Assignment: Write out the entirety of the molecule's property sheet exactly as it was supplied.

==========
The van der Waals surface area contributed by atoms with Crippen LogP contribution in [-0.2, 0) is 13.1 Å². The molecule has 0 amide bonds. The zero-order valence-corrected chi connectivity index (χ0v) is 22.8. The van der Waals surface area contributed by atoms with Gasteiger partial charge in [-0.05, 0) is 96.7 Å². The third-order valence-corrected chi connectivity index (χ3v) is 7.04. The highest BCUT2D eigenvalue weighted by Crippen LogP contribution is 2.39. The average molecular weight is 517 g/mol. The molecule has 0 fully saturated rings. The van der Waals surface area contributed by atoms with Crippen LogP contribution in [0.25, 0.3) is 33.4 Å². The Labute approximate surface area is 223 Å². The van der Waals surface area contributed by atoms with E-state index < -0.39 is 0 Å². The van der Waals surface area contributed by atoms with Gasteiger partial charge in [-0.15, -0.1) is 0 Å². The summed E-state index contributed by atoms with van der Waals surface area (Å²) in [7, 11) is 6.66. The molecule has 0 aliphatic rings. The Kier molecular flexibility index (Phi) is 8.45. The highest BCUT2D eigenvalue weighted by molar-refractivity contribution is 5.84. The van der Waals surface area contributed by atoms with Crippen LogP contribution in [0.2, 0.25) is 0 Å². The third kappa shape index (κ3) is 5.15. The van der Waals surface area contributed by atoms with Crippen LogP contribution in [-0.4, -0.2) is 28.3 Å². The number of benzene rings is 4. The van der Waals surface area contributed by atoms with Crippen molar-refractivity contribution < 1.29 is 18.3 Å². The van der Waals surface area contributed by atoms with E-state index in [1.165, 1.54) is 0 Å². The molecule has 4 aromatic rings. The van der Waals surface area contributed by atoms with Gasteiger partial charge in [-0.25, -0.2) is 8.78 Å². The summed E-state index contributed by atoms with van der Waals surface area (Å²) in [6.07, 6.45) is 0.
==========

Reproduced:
The van der Waals surface area contributed by atoms with Crippen LogP contribution in [-0.2, 0) is 13.1 Å². The molecule has 0 amide bonds. The zero-order valence-corrected chi connectivity index (χ0v) is 22.8. The van der Waals surface area contributed by atoms with Gasteiger partial charge in [-0.05, 0) is 96.7 Å². The third-order valence-corrected chi connectivity index (χ3v) is 7.04. The highest BCUT2D eigenvalue weighted by Crippen LogP contribution is 2.39. The average molecular weight is 517 g/mol. The molecule has 0 fully saturated rings. The van der Waals surface area contributed by atoms with Crippen LogP contribution in [0.25, 0.3) is 33.4 Å². The Labute approximate surface area is 223 Å². The van der Waals surface area contributed by atoms with E-state index < -0.39 is 0 Å². The van der Waals surface area contributed by atoms with Gasteiger partial charge in [-0.15, -0.1) is 0 Å². The summed E-state index contributed by atoms with van der Waals surface area (Å²) in [7, 11) is 6.66. The molecule has 0 aliphatic rings. The Kier molecular flexibility index (Phi) is 8.45. The highest BCUT2D eigenvalue weighted by molar-refractivity contribution is 5.84. The van der Waals surface area contributed by atoms with Crippen LogP contribution in [0.2, 0.25) is 0 Å². The third kappa shape index (κ3) is 5.15. The van der Waals surface area contributed by atoms with Crippen LogP contribution in [-0.4, -0.2) is 28.3 Å². The number of benzene rings is 4. The van der Waals surface area contributed by atoms with Crippen molar-refractivity contribution < 1.29 is 18.3 Å². The van der Waals surface area contributed by atoms with E-state index in [1.165, 1.54) is 0 Å². The molecule has 4 aromatic rings. The van der Waals surface area contributed by atoms with Gasteiger partial charge in [-0.25, -0.2) is 8.78 Å². The summed E-state index contributed by atoms with van der Waals surface area (Å²) in [6.07, 6.45) is 0.